Professors: party-school image is no longer realistic

by Kaitlin Bell | 5/17/02 5:00am

As Green Key weekend arrives, with its traditions of drunken revelry and bacchanalian excess, several long-time professors contrasted the reality of life at Dartmouth with what they see as a dated stereotype that ignores the growing diversity of attitudes and behaviors at the College.

Although "Animal House" -- with its toga-party debauchery and cheeky pranks -- is often the phrase most readily associated with Dartmouth in the public imagination, professors who have taught at the College for decades said that this image has been fading for years and has little to do with what Dartmouth is really like.

"In my experience, the public perception of Dartmouth has lagged behind the reality," said history Professor Jere Daniell '55.

People fixate on the Animal House stereotype because of its attractive simplicity and ignore the drastic changes that have recently occurred at Dartmouth, he said.

English Professor William Spengemann contrasted the stereotype with his perception of typical Dartmouth students.

"The stereotypical Dartmouth guy is a big, blond athlete, a self-confident, intentionally informal and unpolished, good-hearted dope and a rough-neck," Spen-gemann said. This image has some basis in reality, he said, but in fact Dartmouth students are far more ambitious, energetic and diverse.

He described seeing a fabulous play written by one of his weaker students, an Alpha Chi Alpha member.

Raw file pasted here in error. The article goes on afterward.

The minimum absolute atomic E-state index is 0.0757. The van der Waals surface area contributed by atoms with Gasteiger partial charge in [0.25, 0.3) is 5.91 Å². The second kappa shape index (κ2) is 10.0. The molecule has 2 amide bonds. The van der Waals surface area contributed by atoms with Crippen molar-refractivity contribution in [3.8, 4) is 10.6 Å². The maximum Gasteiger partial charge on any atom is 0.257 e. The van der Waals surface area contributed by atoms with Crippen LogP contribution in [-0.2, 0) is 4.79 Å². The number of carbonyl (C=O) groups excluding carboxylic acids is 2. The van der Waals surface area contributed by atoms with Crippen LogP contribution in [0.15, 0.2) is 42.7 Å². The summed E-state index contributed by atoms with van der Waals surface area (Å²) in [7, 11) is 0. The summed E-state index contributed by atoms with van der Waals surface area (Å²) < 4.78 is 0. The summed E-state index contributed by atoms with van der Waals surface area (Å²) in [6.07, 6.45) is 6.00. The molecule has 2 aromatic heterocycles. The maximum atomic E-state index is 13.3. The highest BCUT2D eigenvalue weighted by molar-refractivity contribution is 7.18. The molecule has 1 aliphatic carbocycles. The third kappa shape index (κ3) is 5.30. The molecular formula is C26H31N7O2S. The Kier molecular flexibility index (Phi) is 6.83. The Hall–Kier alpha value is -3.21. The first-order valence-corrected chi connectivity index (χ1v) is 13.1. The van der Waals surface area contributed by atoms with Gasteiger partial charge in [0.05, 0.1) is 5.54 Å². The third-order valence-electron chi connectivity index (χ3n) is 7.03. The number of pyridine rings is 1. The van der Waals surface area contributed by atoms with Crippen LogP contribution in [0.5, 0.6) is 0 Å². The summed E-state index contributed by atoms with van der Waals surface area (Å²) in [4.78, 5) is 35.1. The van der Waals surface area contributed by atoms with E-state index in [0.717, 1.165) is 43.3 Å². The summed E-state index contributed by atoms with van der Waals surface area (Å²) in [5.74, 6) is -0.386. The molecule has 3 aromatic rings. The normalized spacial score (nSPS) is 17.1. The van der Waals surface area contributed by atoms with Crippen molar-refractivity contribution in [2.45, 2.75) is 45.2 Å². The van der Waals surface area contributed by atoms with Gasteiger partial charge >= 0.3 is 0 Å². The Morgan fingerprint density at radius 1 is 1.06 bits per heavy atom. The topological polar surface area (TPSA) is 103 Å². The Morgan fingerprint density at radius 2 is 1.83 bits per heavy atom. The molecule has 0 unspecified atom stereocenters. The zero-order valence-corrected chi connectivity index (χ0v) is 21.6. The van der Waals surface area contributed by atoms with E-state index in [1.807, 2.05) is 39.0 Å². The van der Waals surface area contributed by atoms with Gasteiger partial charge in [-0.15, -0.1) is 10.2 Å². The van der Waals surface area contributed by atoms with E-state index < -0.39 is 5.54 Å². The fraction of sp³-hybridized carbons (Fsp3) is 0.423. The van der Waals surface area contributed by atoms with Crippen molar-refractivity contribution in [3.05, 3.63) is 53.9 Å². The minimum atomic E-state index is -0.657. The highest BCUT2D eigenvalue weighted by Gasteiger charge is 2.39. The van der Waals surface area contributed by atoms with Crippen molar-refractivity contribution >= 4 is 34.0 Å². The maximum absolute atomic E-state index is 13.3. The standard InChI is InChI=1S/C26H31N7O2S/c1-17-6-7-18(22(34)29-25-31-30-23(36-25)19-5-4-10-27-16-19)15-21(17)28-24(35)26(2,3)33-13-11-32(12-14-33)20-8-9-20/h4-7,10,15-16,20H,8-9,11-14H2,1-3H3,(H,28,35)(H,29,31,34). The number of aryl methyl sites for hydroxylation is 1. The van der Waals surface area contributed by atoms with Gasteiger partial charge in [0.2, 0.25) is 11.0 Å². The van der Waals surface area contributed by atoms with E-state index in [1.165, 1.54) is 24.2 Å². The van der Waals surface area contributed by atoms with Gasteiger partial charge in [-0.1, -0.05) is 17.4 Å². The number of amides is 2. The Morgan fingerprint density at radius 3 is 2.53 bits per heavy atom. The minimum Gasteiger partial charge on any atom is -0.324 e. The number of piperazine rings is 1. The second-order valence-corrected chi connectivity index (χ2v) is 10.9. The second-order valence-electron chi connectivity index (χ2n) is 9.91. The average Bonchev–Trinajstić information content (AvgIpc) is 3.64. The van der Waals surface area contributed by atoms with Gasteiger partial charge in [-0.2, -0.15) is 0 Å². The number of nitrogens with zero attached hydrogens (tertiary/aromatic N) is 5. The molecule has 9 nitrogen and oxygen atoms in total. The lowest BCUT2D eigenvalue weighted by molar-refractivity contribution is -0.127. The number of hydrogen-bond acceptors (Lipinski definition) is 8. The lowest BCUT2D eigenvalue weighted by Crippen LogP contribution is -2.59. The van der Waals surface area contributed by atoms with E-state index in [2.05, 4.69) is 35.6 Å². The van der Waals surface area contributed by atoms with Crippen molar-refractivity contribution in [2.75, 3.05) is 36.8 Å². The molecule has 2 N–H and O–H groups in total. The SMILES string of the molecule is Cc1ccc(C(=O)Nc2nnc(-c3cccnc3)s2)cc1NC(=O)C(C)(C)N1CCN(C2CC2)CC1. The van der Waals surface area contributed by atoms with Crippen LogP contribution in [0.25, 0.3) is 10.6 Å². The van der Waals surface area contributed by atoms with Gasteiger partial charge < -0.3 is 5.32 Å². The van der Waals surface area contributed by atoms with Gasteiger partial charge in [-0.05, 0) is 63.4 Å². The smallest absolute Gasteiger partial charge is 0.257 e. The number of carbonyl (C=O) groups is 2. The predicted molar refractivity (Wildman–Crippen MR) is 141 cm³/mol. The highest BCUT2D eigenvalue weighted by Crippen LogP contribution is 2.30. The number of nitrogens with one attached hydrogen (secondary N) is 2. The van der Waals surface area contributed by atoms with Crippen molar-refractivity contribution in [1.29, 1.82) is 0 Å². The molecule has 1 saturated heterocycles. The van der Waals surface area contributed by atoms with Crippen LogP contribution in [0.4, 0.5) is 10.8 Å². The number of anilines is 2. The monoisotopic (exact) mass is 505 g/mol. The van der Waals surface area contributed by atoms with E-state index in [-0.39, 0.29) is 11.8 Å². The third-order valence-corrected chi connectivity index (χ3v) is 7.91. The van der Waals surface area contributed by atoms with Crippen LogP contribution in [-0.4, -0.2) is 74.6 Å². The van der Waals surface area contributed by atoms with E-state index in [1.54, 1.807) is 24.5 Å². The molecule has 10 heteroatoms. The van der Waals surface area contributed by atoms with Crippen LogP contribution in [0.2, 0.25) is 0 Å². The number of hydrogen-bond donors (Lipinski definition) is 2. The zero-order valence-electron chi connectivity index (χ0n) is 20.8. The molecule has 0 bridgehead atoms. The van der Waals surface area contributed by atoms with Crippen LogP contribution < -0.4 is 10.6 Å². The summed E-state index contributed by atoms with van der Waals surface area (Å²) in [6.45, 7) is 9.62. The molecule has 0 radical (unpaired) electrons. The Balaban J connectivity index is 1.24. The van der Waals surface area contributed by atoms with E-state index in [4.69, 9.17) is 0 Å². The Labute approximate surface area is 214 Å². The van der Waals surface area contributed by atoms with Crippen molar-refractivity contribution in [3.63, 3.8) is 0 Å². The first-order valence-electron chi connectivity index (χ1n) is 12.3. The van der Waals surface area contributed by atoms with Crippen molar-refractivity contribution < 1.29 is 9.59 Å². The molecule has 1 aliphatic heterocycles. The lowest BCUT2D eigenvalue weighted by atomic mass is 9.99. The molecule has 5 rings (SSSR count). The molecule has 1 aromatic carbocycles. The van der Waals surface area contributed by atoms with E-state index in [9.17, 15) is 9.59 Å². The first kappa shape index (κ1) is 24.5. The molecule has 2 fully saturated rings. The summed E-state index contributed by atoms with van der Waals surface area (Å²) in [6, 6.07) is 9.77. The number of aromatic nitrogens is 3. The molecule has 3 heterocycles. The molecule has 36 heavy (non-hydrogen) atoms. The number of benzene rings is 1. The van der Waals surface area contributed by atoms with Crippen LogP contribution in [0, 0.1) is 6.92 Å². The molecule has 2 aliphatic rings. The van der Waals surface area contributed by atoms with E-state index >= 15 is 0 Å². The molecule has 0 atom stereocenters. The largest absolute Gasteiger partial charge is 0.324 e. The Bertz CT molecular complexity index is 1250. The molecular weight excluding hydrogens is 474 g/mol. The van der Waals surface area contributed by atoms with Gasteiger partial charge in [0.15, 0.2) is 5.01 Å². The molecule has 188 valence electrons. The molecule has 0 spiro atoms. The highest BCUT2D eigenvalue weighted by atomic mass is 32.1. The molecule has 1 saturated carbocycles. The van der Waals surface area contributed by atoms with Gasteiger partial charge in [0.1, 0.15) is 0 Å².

"How many places are there where some frat rat would submit a play in a play-writing competition, let alone win it?" he asked.

History Professor Marysa Navarro said that the Animal House stereotype is based on an even older and more out-dated image. "Before Animal House, there was "Carnival," another movie about partying frat boys," she said. "Animal House just reinforced that earlier idea of Dartmouth."

The same "party boys and party girls" who might appear to conform to the stereotype were some of her best students, she said.

Navarro said that Animal House has had less of an impact on Dartmouth's image than "the fact that for years the College was open to the public when it was a big party weekend or celebration" -- on Homecoming, Winter Carnival or Green Key.

Dartmouth showed its hard-partying side not only to the busloads of girls it brought in from sister schools before the school went coed, but also to the public at large through magazine and newspaper coverage that broadcast these hedonistic weekends around the country and abroad, professors said.

Spengemann described seeing a picture of a Winter Carnival snow sculpture on the front page of the London Times and articles about the Dartmouth party scene in Kansas newspapers.

The professors unanimously denounced the media for perpetuating stereotypes about Dartmouth.

"The national media coverage has always been disappointing. There will be an incident of one kind or another and then a flurry of articles on the behavior of the frats," Navarro said.

Daniell said that the media portrayals of Dartmouth have "focused on the limitations."

Yet the media fascination with Dartmouth persists, largely, professors said, in response to continuing interest.

Professor William Spengemann explained the public fascination with Dartmouth. "It's a name that Americans love to hate because it represents undeserving privilege," he said. "The idea is that Dartmouth students don't deserve the beautiful surroundings and luxurious facilities. If they did, they'd be at Harvard, Yale or Princeton."

But Spengemann and other professors described their students as energetic, intellectually curious, and hardworking.

"Dartmouth students are willing to try anything," Spengemann said.

Anything -- be it making a controversial comment in class, writing a play, or drinking for the duration of Green Key weekend. The image of Dartmouth as a bastion of East-Coast WASP privilege may have been rendered obsolete it seems that the "play hard, party hard," clich endures.